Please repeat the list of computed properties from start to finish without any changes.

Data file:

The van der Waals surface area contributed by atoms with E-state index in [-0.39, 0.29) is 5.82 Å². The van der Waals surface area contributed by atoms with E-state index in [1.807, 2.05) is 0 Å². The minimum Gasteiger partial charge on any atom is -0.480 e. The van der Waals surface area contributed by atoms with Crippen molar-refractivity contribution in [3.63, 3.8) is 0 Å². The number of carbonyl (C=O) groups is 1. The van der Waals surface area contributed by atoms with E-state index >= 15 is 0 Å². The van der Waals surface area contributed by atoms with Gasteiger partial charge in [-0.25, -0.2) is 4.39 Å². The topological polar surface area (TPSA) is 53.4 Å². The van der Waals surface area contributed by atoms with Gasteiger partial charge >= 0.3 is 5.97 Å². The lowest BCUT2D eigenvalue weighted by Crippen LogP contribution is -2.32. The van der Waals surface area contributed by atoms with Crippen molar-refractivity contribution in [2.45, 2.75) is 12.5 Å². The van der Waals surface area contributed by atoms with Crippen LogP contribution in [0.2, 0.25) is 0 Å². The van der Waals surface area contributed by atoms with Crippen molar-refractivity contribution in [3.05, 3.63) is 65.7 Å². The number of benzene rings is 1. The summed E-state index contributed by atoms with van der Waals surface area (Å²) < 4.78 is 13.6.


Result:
The van der Waals surface area contributed by atoms with E-state index in [-0.39, 0.29) is 5.82 Å². The van der Waals surface area contributed by atoms with E-state index in [1.807, 2.05) is 0 Å². The minimum Gasteiger partial charge on any atom is -0.480 e. The van der Waals surface area contributed by atoms with Crippen molar-refractivity contribution in [3.63, 3.8) is 0 Å². The number of carbonyl (C=O) groups is 1. The van der Waals surface area contributed by atoms with E-state index >= 15 is 0 Å². The van der Waals surface area contributed by atoms with Gasteiger partial charge in [-0.25, -0.2) is 4.39 Å². The topological polar surface area (TPSA) is 53.4 Å². The van der Waals surface area contributed by atoms with Gasteiger partial charge >= 0.3 is 5.97 Å². The lowest BCUT2D eigenvalue weighted by Crippen LogP contribution is -2.32. The van der Waals surface area contributed by atoms with Crippen molar-refractivity contribution in [2.45, 2.75) is 12.5 Å². The van der Waals surface area contributed by atoms with Crippen LogP contribution in [0.2, 0.25) is 0 Å². The van der Waals surface area contributed by atoms with Crippen molar-refractivity contribution in [3.05, 3.63) is 65.7 Å². The number of benzene rings is 1. The summed E-state index contributed by atoms with van der Waals surface area (Å²) < 4.78 is 13.6.